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Retail FX spread trading – why its a racket

Categories: Market Updates

Interesting article from FT.com on why Retail FX spread trading is a racket…its all in the volatility and ability to bear it.

FT.com (Jul 13 2012)

Long established as the global hub for wholesale currency trading, Britain is now also the centre of the retail FX margin trading business. And there’s a reason for this: in many key aspects, FX trading is largely unregulated.

In the US back in 2010 the Commodity Futures Trading Commission imposed a 50-1 leverage cap after seeing retail customers being offered deals of up to 200 times their initial margin downpayment, yet in the UK today it is common to see broker customers being offered up to 500-1.

You might ask, what’s wrong with that? Speculators should be free to speculate. Except that this is a racket where the higher the leverage ratio, the greater the certainty the client will lose and the firm will profit. Whether it happens instantly or less quickly, the business is structured so that the customer almost always comes out worst.

Here’s how it works. A mug punter clicks on an advert promising untold riches and boy-racer-style excitement, where they’ll be able to trade the currency markets “just like a pro”.

The punter will typically be offered “initial margin of 0.25 per cent”, presented as an inducement. For every £1 lodged with the broker the client can have £400 of exposure to any given currency pair. Putting up £2,500, the punter can establish a £1m trading position.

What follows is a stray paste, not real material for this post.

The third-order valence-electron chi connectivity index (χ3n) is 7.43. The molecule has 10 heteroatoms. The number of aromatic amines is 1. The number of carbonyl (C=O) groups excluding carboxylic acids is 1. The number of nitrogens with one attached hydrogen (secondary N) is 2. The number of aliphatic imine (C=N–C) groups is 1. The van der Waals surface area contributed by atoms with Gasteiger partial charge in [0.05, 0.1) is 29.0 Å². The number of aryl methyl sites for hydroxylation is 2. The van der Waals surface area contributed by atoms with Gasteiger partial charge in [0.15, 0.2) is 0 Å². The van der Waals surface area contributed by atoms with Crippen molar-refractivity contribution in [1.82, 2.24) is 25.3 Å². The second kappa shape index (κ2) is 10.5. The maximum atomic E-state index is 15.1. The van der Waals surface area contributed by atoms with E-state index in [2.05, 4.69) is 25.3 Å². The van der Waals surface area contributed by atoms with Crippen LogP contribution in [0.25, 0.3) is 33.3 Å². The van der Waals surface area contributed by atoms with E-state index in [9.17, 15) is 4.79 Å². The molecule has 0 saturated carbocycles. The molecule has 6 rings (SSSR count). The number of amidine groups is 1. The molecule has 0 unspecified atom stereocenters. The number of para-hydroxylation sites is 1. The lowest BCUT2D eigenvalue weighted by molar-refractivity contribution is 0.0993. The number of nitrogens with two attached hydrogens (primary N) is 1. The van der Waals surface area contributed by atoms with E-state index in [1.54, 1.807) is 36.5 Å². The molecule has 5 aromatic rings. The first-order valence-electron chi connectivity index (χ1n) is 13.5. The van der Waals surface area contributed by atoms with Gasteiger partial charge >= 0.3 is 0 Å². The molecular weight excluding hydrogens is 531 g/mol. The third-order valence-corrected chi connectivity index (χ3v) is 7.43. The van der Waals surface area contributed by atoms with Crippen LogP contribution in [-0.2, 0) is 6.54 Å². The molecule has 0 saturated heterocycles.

Now, usually by default, the new punter will have a stop/loss placed on their trade, ostensibly to protect them from untold losses if market prices move against them. But this actually has the opposite effect.

Here’s why. The client may have a view that the euro is going to parity against the dollar, and may well be proved right, in time. But what we can be sure of in the meantime is that the euro/dollar rate will go up and down, constantly and sometimes violently. The road to parity will be volatile.

Now, having perhaps sold the euro and bought the dollar, the client will be trading against his FX broker, who is now his trading counterparty. And that counterparty – the FX broker – can almost certainly wear far more volatility than an individual client.

The FX broker is trading against thousands of individual punters. Not only does it make money from the spread between actual retail and wholesale FX prices; it also sweeps up every time one of those clients hits the stop loss limit on their trading account.

Indeed, with some basic maths and a bit of historical data on volatility, an FX broker can predict how long a particular client will be with the firm before being wiped out.

Industry figures indicate retail FX trading has been growing at a compound annual rate of close to 100 per cent in recent years. Profitability has clearly grown exponentially.

It needs to be pointed out that Oanda, the world’s largest retail currency platform, and most of the so-called blue chip banks, offer no more than 50-1 leverage. For many others it seems that almost anything goes.

Where’s the regulator on all this? That’s not clear. For the Financial Services Authority, much of the rule-setting on such matters has migrated to the European Securities Markets Authority in Paris, which has yet to act.

Oanda would like them to, urgently. As its European managing director explains: “We see excess leverage as being harmful to traders as it increases the probability that normal market volatility will wipe out their positions, even if they have correctly traded on a directional market move. In other words it increases the chances of traders losing their money, even when they are right.”


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